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Scammers Caught Reusing Airport COVID Nose Swabs

by SharonKurheg

Some people are just awful.

Back in 2020, there were a few stories about people forging negative COVID tests (here’s one of them). I’ve already heard several stories about fake COVID vaccine cards. But this one takes the cake.

Police in Indonesia recently arrested several employees of a local pharmaceutical company for allegedly preparing used nasal swabs so they could be reused for airport COVID swab tests.

Local police said they became aware of the alleged fraud when an undercover police officer took a test at Kualanamu International Airport on North Sumatra, and received a false-positive result. The officer later tested negative for coronavirus, the police added.

A total of five employees of Kimia Farma were arrested and accused of washing and repackaging the nasal swabs used in rapid antigen tests at the airport.

Police told CNN they believe the scam occurred from late December 2020 through late April 2021. It’s estimated it could have impacted as many as 10,000 passengers, each of whom paid the U.S. equivalent of about $14 per test. Between 100 and 200 passengers were tested every day at the airport, and authorities think some received “new” tests and others”recycled” tests.

During their investigation, police found recycled cotton swabs, recycled packing, and 149 million rupiah, which is roughly $10,000 in cash.

Police said each suspect had different roles to play in the scam. For example, one person washed the used cotton swabs, another repackaged the testing kits, and a different person would deliver the samples to the laboratory, etc.
Airport officials claim they had no knowledge the scam was happening.
Two passengers who passed through Kualanamu airport on a regular basis were human rights lawyers Ranto Sibarani and Kamal Pane.

Sibarani said he must have taken more than 10 tests during the four-month time frame, and he always felt that something was not quite right.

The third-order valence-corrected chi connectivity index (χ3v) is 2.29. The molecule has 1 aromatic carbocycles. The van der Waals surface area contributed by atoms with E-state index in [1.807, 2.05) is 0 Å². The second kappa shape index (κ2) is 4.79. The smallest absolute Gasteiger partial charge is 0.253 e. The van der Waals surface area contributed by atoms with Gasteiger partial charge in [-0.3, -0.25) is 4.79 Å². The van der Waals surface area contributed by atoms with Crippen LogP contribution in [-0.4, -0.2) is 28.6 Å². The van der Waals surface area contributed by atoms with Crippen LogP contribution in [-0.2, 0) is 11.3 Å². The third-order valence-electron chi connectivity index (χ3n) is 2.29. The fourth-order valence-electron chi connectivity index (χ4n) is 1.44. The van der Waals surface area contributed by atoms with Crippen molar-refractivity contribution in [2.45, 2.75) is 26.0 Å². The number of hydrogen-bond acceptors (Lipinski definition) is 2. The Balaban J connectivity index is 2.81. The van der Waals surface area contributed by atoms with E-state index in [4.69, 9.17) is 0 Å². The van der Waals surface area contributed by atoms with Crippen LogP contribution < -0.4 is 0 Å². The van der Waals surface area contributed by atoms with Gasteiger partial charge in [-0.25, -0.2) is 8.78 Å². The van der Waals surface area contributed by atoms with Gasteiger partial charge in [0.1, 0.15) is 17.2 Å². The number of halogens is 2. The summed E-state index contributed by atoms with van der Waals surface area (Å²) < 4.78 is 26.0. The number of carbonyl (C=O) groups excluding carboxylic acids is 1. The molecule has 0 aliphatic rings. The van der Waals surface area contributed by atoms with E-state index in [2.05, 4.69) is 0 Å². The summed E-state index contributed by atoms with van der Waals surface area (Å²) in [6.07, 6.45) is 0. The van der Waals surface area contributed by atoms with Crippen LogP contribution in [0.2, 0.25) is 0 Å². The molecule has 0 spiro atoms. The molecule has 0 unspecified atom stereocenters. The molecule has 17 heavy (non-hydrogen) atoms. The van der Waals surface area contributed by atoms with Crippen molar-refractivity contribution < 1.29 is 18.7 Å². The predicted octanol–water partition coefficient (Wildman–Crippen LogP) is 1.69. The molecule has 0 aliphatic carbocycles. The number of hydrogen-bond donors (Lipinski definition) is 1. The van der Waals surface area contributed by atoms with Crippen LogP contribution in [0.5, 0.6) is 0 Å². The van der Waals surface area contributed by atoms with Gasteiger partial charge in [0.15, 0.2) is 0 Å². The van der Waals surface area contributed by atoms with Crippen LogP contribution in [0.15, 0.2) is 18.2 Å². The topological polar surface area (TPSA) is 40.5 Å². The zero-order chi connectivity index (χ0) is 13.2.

“It was an awful experience because they did the tests far too deeply and insisted on swabbing my nose several times during a sitting, to the point I complained that the procedure was not being conducted professionally,” he said.

“Now, with the benefit of hindsight, I suspect the reason for having to swab my nose multiple times and do the test so deeply was because they were using rewashed, second-hand swabs which made the procedure more difficult,” he said. “I feel that I am the victim of serious fraud and that I was violated through my nose.”

Sibarani and Pane are planning to claim damages from Kimia Farma of 1 billion rupiah (US$69,000) per affected passenger. They’re currently compiling statements from potential victims of the scam to launch a collective civil lawsuit.

Meanwhile, the suspects have been charged with crimes under Indonesia’s health law, which carries a maximum sentence of 10 years imprisonment if found guilty, and under the country’s consumer protection law, which carries a maximum five-year prison sentence.

Kimia Farma Corporate Secretary Ganti Wiratno told reporters that the company would continue to improve its services.

“We have a thorough repair work process in place to mitigate similar incidents so that they do not happen again.

“The former employees who we have fired will be replaced by other employees who have high standards of integrity and the required competencies for the job,” he added.

Anybody else feel like rinsing their nose out with bleach right about now?

Feature Image: Raimond Spekking / Wikimedia Commons

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#stayhealthy #staysafe #washyourhands #wearamask #getyourCOVIDvaccine

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This post first appeared on Your Mileage May Vary

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